45 and Now 46 million strong Owning Student Loans 2023

I was just done with updating student loan data information and checked in at the Student Loan Justice Org site on Facebook to catch up on issues. One new development being Lisa Ansdell. Associate Director @ Casden Institute, USC has joined with Alan at Student Loan Justice Org. promoting Student Loan Debt Relief.

Lisa Ansell is working with Alan Collinge and the Student Loan Debt Org. assisting Alan and the members of the organization in their attempts to secure student loan debt relief from usurious loans. As Lisa points out these loans in many cases, the present principal is now larger than the original loan principal. This comes after rolling into the principal interest, consolidation fees, interest on interest, and accumulated penalties. As some might call it, it becomes the “gift that keeps on giving” for financial interests.

There are no, (none) no other legitimate loans (if we consider student loans to be legitimate) in the US having such stringent payback requirements.

Also, if you are not aware of it. USC admitted it was part of the issue involving students high debt loans.

Besides writing articles on Student Loans, Ms. Ansdell joined Tim and Johnny on “Busted Pencils” radio to discuss the amount of debt being held. Minus commercials, the talk in this episode is about 40-minutes long (excluding commercials). There is a link to the talk show below. It is worth a listen.

The title of the show on WMDX broadcasting out of MadCity WI says 45 million strong. The number was from last year’s Federal Student Loan portfolio report which reports on “Federal Student” loans. The first quarter of 2023 reflects 46 million students with student loan debt. There is another numeric detailing private loans which I have yet to find. In any case the numbers of people and the dollars represent 92-96% of the total. Taken from the Portfolio-by-Age.xls (live.com).

Here is the site for Lisa Ansell’ talk with Tim and Johnny. I would urge you to listen to it. 45 million strong – Civic Media.

45 million strong – Civic Media

Below is the latest detail of sponsored Federal student loans. The 1.606 trillion dollars in outstanding student loans are the government’s numeric. I have yet to find something which supports a $1.75-$2.0 trillion dollars in student loans. At best and using a 92% percentage being Federal loans, we are at ~$1.75 trillion. I read about the number but nothing is offered up to support it.

The chart below details the numbers of people by age grouping holding student loan debt by average. As you can see the 25-34 year- olds hold the largest total and the second smallest average per person. The 35-49 year olds hold the second largest total and the second largest average per person.

What I would expect to happen are increases in the total for each and also the averages for those less than 50 years old before they hit 50+ years old. Unless of course, there is a change in how these loans are administered, interest decreases, and there is forgiveness of some sort. Debt increases for each category are going to “occur.”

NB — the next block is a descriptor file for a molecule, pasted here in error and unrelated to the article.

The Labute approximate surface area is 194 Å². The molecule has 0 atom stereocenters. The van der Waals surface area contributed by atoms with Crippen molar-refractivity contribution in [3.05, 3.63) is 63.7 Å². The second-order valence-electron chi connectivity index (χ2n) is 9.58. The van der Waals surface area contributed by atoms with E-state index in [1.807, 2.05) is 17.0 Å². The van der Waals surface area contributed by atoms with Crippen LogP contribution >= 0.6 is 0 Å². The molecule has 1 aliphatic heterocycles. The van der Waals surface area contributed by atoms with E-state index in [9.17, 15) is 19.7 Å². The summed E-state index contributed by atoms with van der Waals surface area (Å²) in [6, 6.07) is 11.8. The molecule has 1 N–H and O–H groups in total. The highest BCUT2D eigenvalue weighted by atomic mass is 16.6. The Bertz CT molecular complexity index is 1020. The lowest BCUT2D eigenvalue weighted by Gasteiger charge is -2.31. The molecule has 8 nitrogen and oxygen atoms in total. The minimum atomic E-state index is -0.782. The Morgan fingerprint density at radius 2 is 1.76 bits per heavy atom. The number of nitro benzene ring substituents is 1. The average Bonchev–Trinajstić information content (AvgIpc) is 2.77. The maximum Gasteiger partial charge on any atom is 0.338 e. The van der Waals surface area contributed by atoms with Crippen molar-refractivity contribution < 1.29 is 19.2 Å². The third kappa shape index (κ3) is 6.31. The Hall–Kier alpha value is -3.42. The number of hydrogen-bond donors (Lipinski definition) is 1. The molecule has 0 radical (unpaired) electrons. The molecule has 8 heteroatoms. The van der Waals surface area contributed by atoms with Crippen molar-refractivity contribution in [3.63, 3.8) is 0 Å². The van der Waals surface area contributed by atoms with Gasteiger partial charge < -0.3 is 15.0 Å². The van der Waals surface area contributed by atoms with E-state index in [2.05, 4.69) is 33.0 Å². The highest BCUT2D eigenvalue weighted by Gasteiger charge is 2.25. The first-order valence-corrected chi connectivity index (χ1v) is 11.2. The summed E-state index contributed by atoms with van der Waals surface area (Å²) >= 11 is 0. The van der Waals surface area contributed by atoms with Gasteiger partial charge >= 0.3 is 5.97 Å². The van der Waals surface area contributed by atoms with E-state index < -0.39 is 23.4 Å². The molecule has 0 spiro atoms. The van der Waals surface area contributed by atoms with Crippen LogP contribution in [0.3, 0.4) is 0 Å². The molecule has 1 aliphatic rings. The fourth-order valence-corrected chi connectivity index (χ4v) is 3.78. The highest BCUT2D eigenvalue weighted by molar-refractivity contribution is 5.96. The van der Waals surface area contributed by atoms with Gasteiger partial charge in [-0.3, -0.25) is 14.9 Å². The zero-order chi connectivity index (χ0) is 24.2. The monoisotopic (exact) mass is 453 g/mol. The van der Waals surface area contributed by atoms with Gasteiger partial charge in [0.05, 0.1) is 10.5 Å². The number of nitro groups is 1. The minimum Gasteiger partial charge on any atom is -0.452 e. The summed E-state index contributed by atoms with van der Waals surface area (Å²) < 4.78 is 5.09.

Some look at the totals held, numbers of people holding these loans, and make decisions based on these numerics alone. There is more to this than just the total debt and the numbers of holders.

Age is a factor and those in the 50+ grouping have the greatest overall average debt. If one could even snare a 5% interest loan on an average $45,000 debt, it would take a 50+year old 13 years to pay the loan off at $400 per month. At 62 years old and snaring a 5% interest loan and paying $400 per month, a person would need 10 years and would be 72 years old. This calculated at 50 and 62 years old. Think older and is it possible to do? Not likely.

Student Loans are not that friendly. They are meant to hold student captive. Unless there is some type of relief, many will be captive for a lifetime. Could they pay it back? Four hundred dollars a month is a considerate chunk of money coming out of a budget.

A while back, Senator Elizabeth Warren suggested .75 of 1% interest on these loans. This made sense “for all” students. But the dynamic dual of Chingos and Akers tossed a hissy as it might benefit the higher income brackets who may(?) be taking out student loans. Who might that be and how many were doing it? No one asked the question and Warren’s program fell by the wayside in 2014 based upon flawed information. The following data establishes a foundation for Warren’s proposition.

“All in all, the majority of American households (77%) fall into the 15% tax bracket or below.”

It is strange, we can figure out an income level for small Pell Grants given out; but. we can not do so for setting student loan interest rates. I hope you listen to the radio commentary on Busted Pencils. Ms. Ansell is going to be a power to reckon with on Student Loan forgiveness.

Door Wide Open for Republicans on Student Loans, Angry Bear, Angry Bear Blog.

CRL_NCLC_OnePager, (responsiblelending.org).

Why You’re Paying Back More Than You Borrowed, (Within Reach (salliemae.com).

The Aging Student Debtors of America, The New Yorker.

Student Loan Debt by Age, (investopedia.com).